15.Sgt. Elizabeth Nyaga (PW7) testified that on 8th November, 2022, at about 9.14am, the complainant and her parents went to the Police Station and reported that that the appellant had been defiled by her teacher. It was her further testimony that she issued the complainant with a P3 form and that she sought medical attention.
16.In his defence, the appellant gave sworn evidence and did not call any witnesses. It was his testimony that on 8th November, 2011, he was at Othaya Joy Academy throughout the day and did not leave the school at all. That he left the school on 9th November, 2011 when he received a call from PW3 requesting him to see her in Nyeri. He testified that he went to Nyeri as directed and found a lady in the company of the complainant’s parents. That he was wrestled down by people and taken to the police station on allegation that he had defiled the complainant. That the lady who accompanied the complainant’s parents was his former girlfriend with whom he had separated three (3) months prior.
17.The appeal was heard virtually. The appellant who was unrepresented relied on his written submissions and urged the court to set aside the conviction and sentence.
18.In his written submissions, the appellant submitted that the prosecution evidence was riddled with inconsistencies and contradictions which included whether PW1 was facing the ceiling or sideways during the ordeal and that it was not clear what was inserted in her vagina to prove that there was penetration. The appellant also faulted the first appellate court for failing to sign the judgment thereby failing to comply with Section 169(1) of the Criminal Procedure Code.
19.In opposing the appeal, learned counsel for the State, Ms. Christine Nanjala had filed written submissions which she briefly highlighted. Counsel submitted that all the ingredients of the offence of defilement were proved. That the age of the complainant was proved by PW3 who testified that the complainant was 12 years and produced a birth certificate. That the medical doctor observed that the complainant was 12 years old and had a broken hymen and bruises in the vagina which was noted in the P3 form.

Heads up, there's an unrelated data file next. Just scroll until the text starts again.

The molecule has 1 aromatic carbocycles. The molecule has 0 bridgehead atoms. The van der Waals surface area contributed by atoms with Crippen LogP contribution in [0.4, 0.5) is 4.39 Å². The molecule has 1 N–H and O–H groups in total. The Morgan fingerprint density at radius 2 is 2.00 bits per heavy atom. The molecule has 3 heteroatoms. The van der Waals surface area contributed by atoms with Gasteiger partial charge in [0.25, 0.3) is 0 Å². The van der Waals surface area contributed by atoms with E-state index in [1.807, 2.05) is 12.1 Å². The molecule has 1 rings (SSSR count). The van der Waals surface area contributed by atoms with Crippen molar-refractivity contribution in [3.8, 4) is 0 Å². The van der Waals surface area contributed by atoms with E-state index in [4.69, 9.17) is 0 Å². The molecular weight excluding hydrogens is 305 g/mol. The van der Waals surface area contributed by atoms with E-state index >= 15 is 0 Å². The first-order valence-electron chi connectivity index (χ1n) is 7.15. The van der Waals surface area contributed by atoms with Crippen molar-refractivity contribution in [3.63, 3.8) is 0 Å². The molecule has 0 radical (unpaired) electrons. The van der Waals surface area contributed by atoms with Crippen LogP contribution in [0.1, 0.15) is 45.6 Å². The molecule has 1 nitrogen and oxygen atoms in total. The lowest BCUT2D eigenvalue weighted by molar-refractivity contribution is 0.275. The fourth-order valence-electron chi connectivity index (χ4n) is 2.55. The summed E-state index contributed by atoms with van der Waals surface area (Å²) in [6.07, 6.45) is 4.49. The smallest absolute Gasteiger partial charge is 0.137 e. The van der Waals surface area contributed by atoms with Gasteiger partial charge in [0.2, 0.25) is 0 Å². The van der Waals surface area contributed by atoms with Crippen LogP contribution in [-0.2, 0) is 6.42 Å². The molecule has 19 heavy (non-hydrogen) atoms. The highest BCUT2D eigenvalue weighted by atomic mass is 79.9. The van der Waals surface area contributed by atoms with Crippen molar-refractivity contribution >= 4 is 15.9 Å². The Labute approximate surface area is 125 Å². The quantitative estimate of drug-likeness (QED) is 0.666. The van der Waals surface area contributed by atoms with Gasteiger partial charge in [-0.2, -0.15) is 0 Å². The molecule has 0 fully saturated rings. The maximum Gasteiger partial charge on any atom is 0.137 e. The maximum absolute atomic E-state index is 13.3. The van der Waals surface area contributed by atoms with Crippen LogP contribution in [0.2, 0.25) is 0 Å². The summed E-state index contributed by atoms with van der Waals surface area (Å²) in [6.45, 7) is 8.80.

20.Counsel further submitted that penetration was proved by the evidence of the complainant and the examining doctor. Further that the identity of the perpetrator was proved by the evidence of PW1 and PW2 who knew the appellant as their teacher and it was therefore a case of identification by recognition.
21.Counsel further submitted that all the material witnesses testified in accordance with Section 143 of the Evidence Act. That the appellant’s defence was considered and disregarded in view of the overwhelming evidence adduced by the prosecution.
22.Counsel further submitted that Section 169 (1) of the Criminal Procedure Code was complied with and the contents of the judgment met the requirements of Section 169(1) of the Criminal Procedure Code. That the points of determination were made as well as the reasons of making such a determination. It was counsel’s submission that this made the judgment valid in all aspects of the law.
23.On contradictions and inconsistences, counsel submitted that there were no contradictions and inconsistencies and if they were, they were minor and do not go to the root of the prosecution case. Those minor inconsistencies (if any), were satisfactorily explained which show that the prosecution witnesses were truthful. Counsel urged us to dismiss the appeal for lack of merit.
24.We have carefully considered the record of appeal, the submissions, the authorities cited and the law. The appellant was charged with the offence of defilement. It is now settled law that to warrant conviction for an offence of defilement under Section 8(1) of the Sexual Offences Act, three elements should be satisfied before conviction of an accused person can arise. These are penetration, apparent age of the victim and identity of the perpetrator. In John Mutua Munyoki v Republic  eKLR, this Court stated that three critical ingredients need to be proved by the prosecution in a charge of defilement: -1.The age of the victim;2.Proof of penetration;3.Proof of the identity of the perpetrator.
25.In the circumstances of this case, the prosecution was required to prove that the victim was between the age of 12 and 15 years of age at the time of the commission of the offence; and that the appellant committed an act which caused penetration with a female person who to his knowledge was a minor. As for the complainant’s age, it is common ground that the age of the victim is an essential ingredient of the offence of defilement and forms an important part of the charge as the prescribed sentence is dependent on the age of the victim. In the case of Hadson Ali Mwachongo vs. Republic  eKLR the Court stated that:
26.Sections 8(1) and 8(3) of the Sexual Offences Act provide that:(1)A person who commits an act which causes penetration with a child is guilty of an offence termed defilement…(3)A person who commits an offence of defilement with a child between the age of twelve and fifteen years is liable upon conviction to imprisonment for a term of not less than twenty years.”